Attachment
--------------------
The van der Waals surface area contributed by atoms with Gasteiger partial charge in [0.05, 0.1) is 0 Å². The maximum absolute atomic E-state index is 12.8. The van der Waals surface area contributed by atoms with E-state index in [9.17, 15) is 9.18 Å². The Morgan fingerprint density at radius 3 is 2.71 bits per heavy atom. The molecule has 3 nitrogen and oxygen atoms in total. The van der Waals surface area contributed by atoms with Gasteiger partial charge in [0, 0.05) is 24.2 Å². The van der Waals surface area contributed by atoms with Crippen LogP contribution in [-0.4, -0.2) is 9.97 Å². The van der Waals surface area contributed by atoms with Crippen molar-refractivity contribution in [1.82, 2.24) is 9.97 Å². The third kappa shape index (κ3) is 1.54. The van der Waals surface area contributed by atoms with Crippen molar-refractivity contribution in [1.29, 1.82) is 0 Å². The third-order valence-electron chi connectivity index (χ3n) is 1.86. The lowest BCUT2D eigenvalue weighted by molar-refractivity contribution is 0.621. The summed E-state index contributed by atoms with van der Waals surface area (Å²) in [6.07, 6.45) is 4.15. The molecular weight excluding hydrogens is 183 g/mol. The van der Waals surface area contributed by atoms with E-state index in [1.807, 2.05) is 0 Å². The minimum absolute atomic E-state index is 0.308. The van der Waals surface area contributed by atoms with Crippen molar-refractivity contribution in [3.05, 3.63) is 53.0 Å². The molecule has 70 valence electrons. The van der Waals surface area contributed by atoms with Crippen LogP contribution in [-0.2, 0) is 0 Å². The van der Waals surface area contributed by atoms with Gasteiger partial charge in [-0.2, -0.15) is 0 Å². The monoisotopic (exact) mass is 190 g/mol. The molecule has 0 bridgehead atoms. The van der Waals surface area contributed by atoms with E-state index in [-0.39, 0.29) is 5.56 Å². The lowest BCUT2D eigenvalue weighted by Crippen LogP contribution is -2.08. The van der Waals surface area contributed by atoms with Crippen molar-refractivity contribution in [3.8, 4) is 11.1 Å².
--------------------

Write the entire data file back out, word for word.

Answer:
The van der Waals surface area contributed by atoms with Gasteiger partial charge in [0.05, 0.1) is 0 Å². The maximum absolute atomic E-state index is 12.8. The van der Waals surface area contributed by atoms with E-state index in [9.17, 15) is 9.18 Å². The Morgan fingerprint density at radius 3 is 2.71 bits per heavy atom. The molecule has 3 nitrogen and oxygen atoms in total. The van der Waals surface area contributed by atoms with Gasteiger partial charge in [0, 0.05) is 24.2 Å². The van der Waals surface area contributed by atoms with Crippen LogP contribution in [-0.4, -0.2) is 9.97 Å². The van der Waals surface area contributed by atoms with Crippen molar-refractivity contribution in [1.82, 2.24) is 9.97 Å². The third kappa shape index (κ3) is 1.54. The van der Waals surface area contributed by atoms with Crippen molar-refractivity contribution in [1.29, 1.82) is 0 Å². The third-order valence-electron chi connectivity index (χ3n) is 1.86. The lowest BCUT2D eigenvalue weighted by molar-refractivity contribution is 0.621. The summed E-state index contributed by atoms with van der Waals surface area (Å²) in [6.07, 6.45) is 4.15. The molecular weight excluding hydrogens is 183 g/mol. The van der Waals surface area contributed by atoms with E-state index in [1.807, 2.05) is 0 Å². The minimum absolute atomic E-state index is 0.308. The van der Waals surface area contributed by atoms with Crippen molar-refractivity contribution in [3.05, 3.63) is 53.0 Å². The molecule has 70 valence electrons. The van der Waals surface area contributed by atoms with Crippen LogP contribution in [-0.2, 0) is 0 Å². The van der Waals surface area contributed by atoms with Gasteiger partial charge in [-0.2, -0.15) is 0 Å². The monoisotopic (exact) mass is 190 g/mol. The molecule has 0 bridgehead atoms. The van der Waals surface area contributed by atoms with E-state index in [-0.39, 0.29) is 5.56 Å². The lowest BCUT2D eigenvalue weighted by Crippen LogP contribution is -2.08. The van der Waals surface area contributed by atoms with Crippen molar-refractivity contribution in [3.8, 4) is 11.1 Å².